In sixteen-year-old Abida’s small Pakistani village, there are age-old rules to live by, and her family’s honour to protect. And, yet, her spirit is defiant and she yearns to make a home with the man she loves. When the unthinkable happens, Abida faces the same fate as other young girls who have chosen unacceptable alliances – certain, public death. Fired by a fierce determination to resist everything she knows to be wrong about the society into which she was born, and aided by her devoted father, Jamil, who puts his own life on the line to help her, she escapes to Lahore – only to disappear. Jamil goes to Lahore in search of Abida – a city where the prejudices that dominate their village take on a new and horrifying form – and father and daughter are caught in a world from which they may never escape.
Awais Khan is a graduate of the University of Western Ontario and Durham University, and studied creative writing with Faber Academy. His debut novel, In the Company of Strangers, was published to much critical acclaim, and he now regularly appears on TV and radio. Awais also teaches a popular online creative writing course to aspiring writers around the world. He lives in Lahore and is currently working on his third novel. Follow Awais on Twitter @AwaisKhanAuthor.
My thoughts: this book was powerful, moving and devastating. Opening with a terrible “honour killing” that shocked, this is no cosy crime novel. Instead it explores the tragic reality of young women’s lives in parts of Pakistani society. Abida grows up in a rural village where the older men form a sort of council and dispense what they see as justice – including horrific and violent murders of young women and newborn babies. But her father, Jamil, thinks differently, and instead encourages her to flee to Lahore, thinking it will be safer.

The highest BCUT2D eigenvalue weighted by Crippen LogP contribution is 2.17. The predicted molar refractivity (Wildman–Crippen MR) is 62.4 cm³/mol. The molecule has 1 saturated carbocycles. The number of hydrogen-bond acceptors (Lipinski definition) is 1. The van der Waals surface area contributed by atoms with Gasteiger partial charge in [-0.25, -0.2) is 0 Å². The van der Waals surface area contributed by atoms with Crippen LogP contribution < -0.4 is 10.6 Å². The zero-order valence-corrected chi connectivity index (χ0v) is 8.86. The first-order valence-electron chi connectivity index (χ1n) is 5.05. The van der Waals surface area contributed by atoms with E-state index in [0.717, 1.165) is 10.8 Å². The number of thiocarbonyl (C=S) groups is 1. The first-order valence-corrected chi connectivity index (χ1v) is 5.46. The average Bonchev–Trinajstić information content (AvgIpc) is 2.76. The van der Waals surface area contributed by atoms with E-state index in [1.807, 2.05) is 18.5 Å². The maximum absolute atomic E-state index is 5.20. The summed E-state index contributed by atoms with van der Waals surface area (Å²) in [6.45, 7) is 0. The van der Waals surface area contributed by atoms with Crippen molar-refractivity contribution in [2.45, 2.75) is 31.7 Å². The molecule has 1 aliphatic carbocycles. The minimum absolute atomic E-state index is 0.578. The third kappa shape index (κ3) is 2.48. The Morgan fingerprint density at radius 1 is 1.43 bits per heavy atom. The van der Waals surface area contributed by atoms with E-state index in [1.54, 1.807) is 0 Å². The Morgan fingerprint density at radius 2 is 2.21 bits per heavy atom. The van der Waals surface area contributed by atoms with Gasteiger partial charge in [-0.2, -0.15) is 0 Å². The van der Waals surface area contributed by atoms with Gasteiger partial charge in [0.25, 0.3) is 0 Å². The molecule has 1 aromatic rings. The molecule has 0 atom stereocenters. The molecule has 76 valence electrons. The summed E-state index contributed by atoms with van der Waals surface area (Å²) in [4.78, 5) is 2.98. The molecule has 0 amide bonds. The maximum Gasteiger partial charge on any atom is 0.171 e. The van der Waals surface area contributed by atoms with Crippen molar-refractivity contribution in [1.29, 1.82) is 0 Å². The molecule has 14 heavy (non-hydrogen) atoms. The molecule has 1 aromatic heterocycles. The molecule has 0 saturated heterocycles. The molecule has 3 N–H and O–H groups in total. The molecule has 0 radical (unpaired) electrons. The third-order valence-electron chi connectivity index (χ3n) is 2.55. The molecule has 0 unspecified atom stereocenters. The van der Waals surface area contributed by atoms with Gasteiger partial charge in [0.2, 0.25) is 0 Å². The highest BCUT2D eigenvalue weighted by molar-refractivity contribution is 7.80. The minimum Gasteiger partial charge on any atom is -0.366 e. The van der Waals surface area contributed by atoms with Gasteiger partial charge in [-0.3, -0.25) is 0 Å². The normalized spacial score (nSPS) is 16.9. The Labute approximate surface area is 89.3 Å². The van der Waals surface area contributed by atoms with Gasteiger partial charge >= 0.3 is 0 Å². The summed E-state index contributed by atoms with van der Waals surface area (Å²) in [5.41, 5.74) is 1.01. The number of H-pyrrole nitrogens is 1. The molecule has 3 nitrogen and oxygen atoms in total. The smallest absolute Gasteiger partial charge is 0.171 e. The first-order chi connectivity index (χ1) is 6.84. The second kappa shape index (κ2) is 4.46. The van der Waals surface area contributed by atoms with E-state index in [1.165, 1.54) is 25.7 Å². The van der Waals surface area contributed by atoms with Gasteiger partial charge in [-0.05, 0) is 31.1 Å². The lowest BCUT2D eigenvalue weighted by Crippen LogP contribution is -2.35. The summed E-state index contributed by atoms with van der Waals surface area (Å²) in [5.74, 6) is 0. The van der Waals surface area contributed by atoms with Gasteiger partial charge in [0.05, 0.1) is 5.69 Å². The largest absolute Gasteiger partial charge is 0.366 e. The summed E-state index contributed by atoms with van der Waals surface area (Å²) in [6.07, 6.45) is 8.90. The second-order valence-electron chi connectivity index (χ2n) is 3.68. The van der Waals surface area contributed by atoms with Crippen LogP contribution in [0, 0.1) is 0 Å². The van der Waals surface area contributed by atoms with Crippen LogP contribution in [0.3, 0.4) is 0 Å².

Instead she encounters more brutality and violence. But this is a love story – that of a father’s love for his child, as Jamil heads to the city to find his lost daughter. Abida is incredibly resilient and a true survivor – she gets it from her father. Against all the odds stacked against her she perseveres.
This is an incredibly powerful book, it really packs a punch. Khan clearly feels, as many do, that there is no honour in killing and that more men need to be like Jamil and stand against these outdated and deeply monstrous beliefs and crimes. He is not ashamed of Abida, indeed he is proud of his incredible daughter.
This is not an easy book to read, but it is an important one. Tragically Abida’s story is all too real and young women are still at risk of being murdered, not just in rural Pakistan either. What Awais Khan has done with this story is shine a spotlight on the corruption in a society that allows these crimes to go on. Truly vital reading.
*I was kindly gifted a copy of this book in exchange for taking part in the blog tour but all opinions remain my own.